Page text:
The prevalence of guns in grade schools
In recent years, more than 300 kids have been expelled for toting firearms.
WASHINGTON — The shooting of a Michigan six-year-old by a troubled classmate on Feb. 29 is a distressing signal that even elementary schools are not safe from the scourge of gun violence.
Since last year's tragedy at Columbine High School in Colorado, most school administrators have focused safety efforts on middle and upper grades. Junior and senior high schools across the nation have sprouted metal detectors, surveillance cameras, and security officers, and strict enforcement of zero-tolerance policies has led to expulsions for students pocketing Swiss Army knives.
Few expect near-toddlers to kill. Yet federal figures show that children too young for geometry have been toting guns to school in significant numbers.
In the 1996-97 school year, 443 elementary school students were expelled for bringing firearms to school, according to the US Department of Education. For 1997-98, the latest year for which data are available, the figure had dropped, but still accounted for 341 grade-school expulsions.
The numbers aren't complete enough to indicate a trend either way, say experts. But their sheer level remains distressing - and is as good an example as any of the saturation of American culture in guns.
"It's absurd that a [first-grader] would be able to bring a gun to school. We were surprised when we first saw the elementary school data start to come in," says William Modzeleski, director of the Safe and Drug-Free School program for the US Department of Education. "We're talking about around 400 kids. In the big scheme of 53 million [school] kids that's not a lot, but it's important."
Experts have only sketchy information about why small children bring guns to schools along with their lunches and Pokmon cards.
As appears to be the case in the Mount Morris Township, Mich., shooting, most find the weapons lying around home. Younger children have seen guns on TV and in the movies and sometimes want to impress their peers. Older elementary students - fifth- and sixth-graders - sometimes believe they need weapons for protection.
Whether tougher laws could keep more guns out of elementary schools is an open question. Michigan already has a 1995 statute on the books requiring the expulsion of any student, high school through elementary, who brings a weapon onto school grounds. Recently, a 10-year-old Michigan honor student was expelled for bringing a knife to school to cut brownies, notes Justin King, executive director of the Michigan Association of School Boards.
"This isn't a legislative issue. You can pass all the legislation in the world, and it doesn't change human conduct," says Mr. King.
President Clinton, however, expressed outrage that a six-year-old had access to a gun and urged passage of laws requiring child safety locks.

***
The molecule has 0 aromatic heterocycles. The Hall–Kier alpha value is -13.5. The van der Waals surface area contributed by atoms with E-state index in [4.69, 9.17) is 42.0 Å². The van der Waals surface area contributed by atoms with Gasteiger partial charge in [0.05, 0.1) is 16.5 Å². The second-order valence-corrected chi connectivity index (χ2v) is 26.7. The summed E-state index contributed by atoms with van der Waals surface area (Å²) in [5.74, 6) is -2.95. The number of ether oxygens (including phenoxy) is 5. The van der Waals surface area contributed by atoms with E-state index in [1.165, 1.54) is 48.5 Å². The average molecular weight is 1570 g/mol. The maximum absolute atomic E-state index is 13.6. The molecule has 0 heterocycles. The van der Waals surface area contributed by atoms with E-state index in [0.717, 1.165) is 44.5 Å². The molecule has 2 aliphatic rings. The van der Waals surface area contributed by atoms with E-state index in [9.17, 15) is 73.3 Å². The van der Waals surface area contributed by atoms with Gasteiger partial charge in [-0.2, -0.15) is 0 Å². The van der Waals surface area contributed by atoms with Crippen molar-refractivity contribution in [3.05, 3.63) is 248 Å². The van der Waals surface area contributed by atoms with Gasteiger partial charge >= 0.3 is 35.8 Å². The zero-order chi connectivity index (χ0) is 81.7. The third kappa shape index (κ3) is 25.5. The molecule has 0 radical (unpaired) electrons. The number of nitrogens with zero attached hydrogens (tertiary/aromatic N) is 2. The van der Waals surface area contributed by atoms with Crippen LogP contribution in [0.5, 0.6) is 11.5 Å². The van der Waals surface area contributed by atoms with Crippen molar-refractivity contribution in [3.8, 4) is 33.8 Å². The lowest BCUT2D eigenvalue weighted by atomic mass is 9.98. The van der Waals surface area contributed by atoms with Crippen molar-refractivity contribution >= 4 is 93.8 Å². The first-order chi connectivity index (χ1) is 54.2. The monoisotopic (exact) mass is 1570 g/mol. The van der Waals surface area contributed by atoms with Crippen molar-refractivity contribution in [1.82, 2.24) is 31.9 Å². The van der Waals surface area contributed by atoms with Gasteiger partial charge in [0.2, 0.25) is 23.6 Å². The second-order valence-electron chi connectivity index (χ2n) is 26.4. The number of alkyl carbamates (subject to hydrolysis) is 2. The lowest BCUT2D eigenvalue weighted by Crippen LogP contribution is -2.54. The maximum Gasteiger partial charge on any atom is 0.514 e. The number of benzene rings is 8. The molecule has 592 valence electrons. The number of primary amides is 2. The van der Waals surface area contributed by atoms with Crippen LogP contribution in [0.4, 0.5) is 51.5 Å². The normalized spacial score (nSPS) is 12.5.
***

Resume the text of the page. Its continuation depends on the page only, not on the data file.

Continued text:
"Why could the child fire the gun? If we have technology today to put in these child safety locks, why don't we do it?" Mr. Clinton said.
Information about the first-grader who mortally wounded Kayla Rolland at Theo J. Buell Elementary School remained incomplete at time of writing. But all indications were that he was a troubled boy from a broken home who had no real idea what he had done.
Other students reported that the shooter and Kayla had quarreled in the schoolyard on Monday. But the little boy, whose name had not been released by press time, waved his weapon at several other classmates shortly before 10 a.m. Tuesday.
Five students were in the room while others were lined up outside. The teacher was at the door. The boy whirled and fired. Then he ran into a bathroom to hide.
Law-enforcement officials said the shooter's father is in jail. The boy lives with his mother and a man described as an uncle. The .32-caliber pistol used in the shooting was reported stolen in December. Law officers found another stolen firearm when they searched his home.
"For a little boy to bring a gun to school in the first grade, he's got some problems on his mind," says Mary Rankins, a member of the Beecher Board of Education, which oversees Buell Elementary. "I believe this kid had nobody to talk to or confide in. There's no [formal] help for kids under 11 years old."
Michigan is a leader in promoting "anger-management" training at an early age, says Dawn Cooper of the Michigan branch of the National Education Association. "Many of our school districts have pre-K conflict-management classes for parents and children to be taught ... how to handle problems," she says.
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